Germany Order Books Decline Setting Gloomy Economic Mood

The weakness of the global economy is leaving its mark on the mechanical and plant engineering sector in Germany. In June, incoming orders fell by 9 percent in real terms compared to the same month last year. Domestic orders were down 11 per cent, while customers from abroad ordered 8 per cent less (euro countries: minus 18 per cent, non-euro countries: minus 4 per cent). “After the mood indicators have deteriorated considerably in the past months, the minus in June is hardly surprising,” says VDMA chief economist Dr Ralph Wiechers. The disruptions in the global supply chains continue to weigh on business, as do order cancellations as a result of the war in Ukraine.

“For the first half of the year, however, the order books show a small overall increase of 2 per cent, which was mainly driven by foreign orders. Many customers still want to invest in new machines and plants, even if restraint is increasing. Nominal turnover in the industry therefore grew by 7 per cent in the first half of the year,” Wiechers explains.

For the second quarter of 2022, companies recorded a decline in orders of 2 percent in real terms compared to the previous year. Domestic orders fell by 8 per cent from April to June inclusive, while orders from abroad increased by 1 per cent. Euro countries increased their orders by 3 per cent in this period, while orders from non-euro countries stagnated.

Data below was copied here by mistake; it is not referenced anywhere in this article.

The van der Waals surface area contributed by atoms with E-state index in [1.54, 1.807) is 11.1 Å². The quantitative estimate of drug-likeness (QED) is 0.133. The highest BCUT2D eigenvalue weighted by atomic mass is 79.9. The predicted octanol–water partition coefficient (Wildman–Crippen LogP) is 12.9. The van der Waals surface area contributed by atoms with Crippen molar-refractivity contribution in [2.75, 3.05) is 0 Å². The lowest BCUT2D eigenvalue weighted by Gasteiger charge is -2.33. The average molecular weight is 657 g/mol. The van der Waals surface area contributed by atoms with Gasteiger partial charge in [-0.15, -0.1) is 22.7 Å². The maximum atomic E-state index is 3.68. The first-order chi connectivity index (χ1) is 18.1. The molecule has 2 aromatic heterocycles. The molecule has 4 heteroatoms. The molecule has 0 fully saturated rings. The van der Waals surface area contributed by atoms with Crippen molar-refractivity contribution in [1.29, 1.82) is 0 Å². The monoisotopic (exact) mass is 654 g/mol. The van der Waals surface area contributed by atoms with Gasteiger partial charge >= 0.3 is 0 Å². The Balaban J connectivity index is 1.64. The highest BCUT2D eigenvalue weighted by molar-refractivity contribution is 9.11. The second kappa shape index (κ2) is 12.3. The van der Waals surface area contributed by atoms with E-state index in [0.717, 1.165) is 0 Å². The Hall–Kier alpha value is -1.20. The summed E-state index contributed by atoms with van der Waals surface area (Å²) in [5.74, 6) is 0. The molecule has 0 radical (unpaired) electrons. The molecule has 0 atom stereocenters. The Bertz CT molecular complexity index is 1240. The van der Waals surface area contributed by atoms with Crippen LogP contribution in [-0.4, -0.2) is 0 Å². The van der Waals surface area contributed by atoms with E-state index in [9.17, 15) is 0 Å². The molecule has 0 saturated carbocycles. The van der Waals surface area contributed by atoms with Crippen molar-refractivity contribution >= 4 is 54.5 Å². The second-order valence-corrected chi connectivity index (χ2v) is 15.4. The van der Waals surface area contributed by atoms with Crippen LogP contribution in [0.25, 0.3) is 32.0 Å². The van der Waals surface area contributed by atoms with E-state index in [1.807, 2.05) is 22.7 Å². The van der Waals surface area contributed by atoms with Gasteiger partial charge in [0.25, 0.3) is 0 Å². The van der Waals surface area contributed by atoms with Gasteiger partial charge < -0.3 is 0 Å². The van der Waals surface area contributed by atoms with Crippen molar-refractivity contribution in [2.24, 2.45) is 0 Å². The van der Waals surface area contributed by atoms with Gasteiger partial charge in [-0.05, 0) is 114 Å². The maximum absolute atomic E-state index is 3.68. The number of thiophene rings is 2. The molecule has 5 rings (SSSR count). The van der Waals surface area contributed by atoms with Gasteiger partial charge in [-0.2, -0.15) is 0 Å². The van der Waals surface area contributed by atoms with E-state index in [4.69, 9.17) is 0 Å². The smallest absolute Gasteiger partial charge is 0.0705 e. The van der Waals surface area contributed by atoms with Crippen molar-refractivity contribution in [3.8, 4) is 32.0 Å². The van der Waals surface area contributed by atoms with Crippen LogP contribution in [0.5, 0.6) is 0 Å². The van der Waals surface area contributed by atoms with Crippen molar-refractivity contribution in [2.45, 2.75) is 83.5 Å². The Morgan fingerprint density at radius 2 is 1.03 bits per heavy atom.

42 Hour Week Proposal Could Alleviate Skilled Worker Shortage

Commenting on data published recently by the German Federal Employment Agency, VDMA Executive Director Thilo Brodtmann says:

“The situation on the labor market continues to be determined by a high demand for skilled workers. According to the latest figures from the Ifo Institute, 43 percent of companies in the mechanical engineering sector complain that production is being hampered by the shortage of skilled workers. This figure has never been so high since the survey began in 1991. The proposal to introduce a 42-hour week is therefore more than worth considering. Increasing the weekly working hours could not only help alleviate the shortage of skilled workers. It could also help social security funds reduce their growing financial problems due to demographic trends.”

For more information: www.vdma.org

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